Not necessarily. The duration of marriage might indirectly make divorce less complicated, but you can’t count on it. Sometimes short marriages end in the most complex divorce disputes.
Marriage length might indirectly affect common divorce topics
Intuitively, you’d think a brief marriage makes for a straightforward divorce. After all, the shorter the marriage, the less time there is to accumulate property, have children, grow a business together, open shared bank and brokerage accounts, and so on.
In a limited sense, that’s true. Divorcing couples who have few (or no) children, little property to divide, and minimal entanglement of their lives might expect to contend with less complication than an otherwise identical couple who have more children, property, and entanglement because of their marriage has lasted longer.
But it’s not a reliable way to predict complication in the divorce process
However, the flaw in that reasoning is that the passage of time has only an indirect impact on the potential for complication in a divorce. Oftentimes, other factors that cause complications directly in a divorce negate the impact of the marriage’s short duration. Consider:
- Lots of couples have children right away after getting married. Others have children together before getting married. Some get divorced while one of them is pregnant. Just one year of marriage is plenty of time to bring a child into the world and, as a result, to face the complication that parental responsibilities and child support issues introduce in any divorce process. Figuring out how to share time with an infant or very young child can be more challenging that sorting out a schedule for an older child.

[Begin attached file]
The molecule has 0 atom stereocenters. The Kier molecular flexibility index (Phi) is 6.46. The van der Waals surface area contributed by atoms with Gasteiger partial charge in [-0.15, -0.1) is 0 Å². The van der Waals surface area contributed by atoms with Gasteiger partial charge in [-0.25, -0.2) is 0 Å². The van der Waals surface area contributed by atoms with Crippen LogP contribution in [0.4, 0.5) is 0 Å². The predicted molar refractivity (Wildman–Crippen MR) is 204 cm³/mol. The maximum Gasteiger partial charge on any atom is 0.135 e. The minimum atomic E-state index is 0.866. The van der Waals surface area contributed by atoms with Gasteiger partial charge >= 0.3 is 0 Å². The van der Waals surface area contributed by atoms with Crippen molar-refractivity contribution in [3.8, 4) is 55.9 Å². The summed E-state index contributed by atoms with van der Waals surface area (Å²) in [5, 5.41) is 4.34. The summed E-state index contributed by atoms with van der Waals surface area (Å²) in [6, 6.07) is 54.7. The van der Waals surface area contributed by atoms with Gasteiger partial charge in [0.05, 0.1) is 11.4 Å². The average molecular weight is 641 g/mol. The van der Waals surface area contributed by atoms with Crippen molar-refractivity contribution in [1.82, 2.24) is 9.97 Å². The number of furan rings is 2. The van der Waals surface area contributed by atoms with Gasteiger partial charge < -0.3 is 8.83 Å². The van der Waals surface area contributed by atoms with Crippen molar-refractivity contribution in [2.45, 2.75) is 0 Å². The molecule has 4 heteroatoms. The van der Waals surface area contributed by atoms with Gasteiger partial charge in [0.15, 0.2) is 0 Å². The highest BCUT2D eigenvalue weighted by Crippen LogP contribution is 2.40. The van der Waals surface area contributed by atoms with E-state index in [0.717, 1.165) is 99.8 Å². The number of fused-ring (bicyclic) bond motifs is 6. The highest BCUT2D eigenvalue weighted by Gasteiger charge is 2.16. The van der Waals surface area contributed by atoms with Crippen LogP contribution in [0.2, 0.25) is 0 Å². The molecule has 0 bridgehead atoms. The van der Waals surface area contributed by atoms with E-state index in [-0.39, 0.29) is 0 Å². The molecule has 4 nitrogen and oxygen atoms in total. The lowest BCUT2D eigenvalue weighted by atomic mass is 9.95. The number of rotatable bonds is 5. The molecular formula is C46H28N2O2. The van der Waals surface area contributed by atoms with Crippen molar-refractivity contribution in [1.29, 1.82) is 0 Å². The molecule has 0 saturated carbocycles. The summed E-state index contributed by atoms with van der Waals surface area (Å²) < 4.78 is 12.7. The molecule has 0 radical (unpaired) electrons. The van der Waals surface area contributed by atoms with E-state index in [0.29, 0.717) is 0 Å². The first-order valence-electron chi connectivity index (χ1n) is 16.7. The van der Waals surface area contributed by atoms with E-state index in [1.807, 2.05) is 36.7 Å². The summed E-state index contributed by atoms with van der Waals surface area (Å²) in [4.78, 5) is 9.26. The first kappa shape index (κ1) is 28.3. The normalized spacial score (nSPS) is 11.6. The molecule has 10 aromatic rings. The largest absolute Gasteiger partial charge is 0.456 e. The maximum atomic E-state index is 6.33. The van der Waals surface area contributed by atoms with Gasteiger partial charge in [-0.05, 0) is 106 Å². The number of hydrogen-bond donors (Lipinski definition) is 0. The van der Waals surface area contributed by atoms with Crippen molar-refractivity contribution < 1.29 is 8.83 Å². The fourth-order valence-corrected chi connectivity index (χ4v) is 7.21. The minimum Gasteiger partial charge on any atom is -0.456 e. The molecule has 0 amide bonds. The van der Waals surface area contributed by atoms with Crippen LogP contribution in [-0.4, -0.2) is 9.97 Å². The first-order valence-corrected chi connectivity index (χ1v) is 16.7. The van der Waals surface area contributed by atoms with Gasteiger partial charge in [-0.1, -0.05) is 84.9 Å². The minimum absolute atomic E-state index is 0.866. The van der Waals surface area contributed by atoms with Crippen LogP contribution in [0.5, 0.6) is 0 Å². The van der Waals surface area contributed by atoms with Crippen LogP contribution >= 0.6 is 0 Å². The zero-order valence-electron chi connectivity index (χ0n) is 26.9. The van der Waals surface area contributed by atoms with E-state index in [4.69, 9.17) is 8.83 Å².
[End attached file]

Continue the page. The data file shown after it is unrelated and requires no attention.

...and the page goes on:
- Couples can also accumulate property and liabilities quickly. Two people might get married just months before the business they co-own takes off, leaving them with a complex task when it comes to dividing their interests after the briefest of unions. Similarly, couples may go into debt together right away by purchasing a house or running up credit card expenses, creating potentially complicated financial obligations that they will need to resolve when they part ways.
- Couples sometimes begin living together long prior to the marriage. As well, many married couples began acquiring things together or comingling their finances months or sometimes years prior to the actual wedding. That cohabitation or comingled finances may have an impact on the issues in the divorce.
- Complex disputes can arise at the end of even the shortest marriages, particularly those involving high net worth individuals, over whether a spouse has breached the terms of a premarital or marital agreement.
Also, the mindset with which each divorcing spouse approaches the divorce process can significantly impact complications that arise. The amount of time a couple spends married rarely predicts how well, or poorly, they will behave toward one another when they split, or how aggressively they will decide to fight over any issues that arise as they separate their personal and financial lives.
In other words, you can never simply assume that a short marriage will translate into an uncomplicated divorce. Experienced divorce attorneys know they must always prepare for complications to arise, no matter how brief their client was married.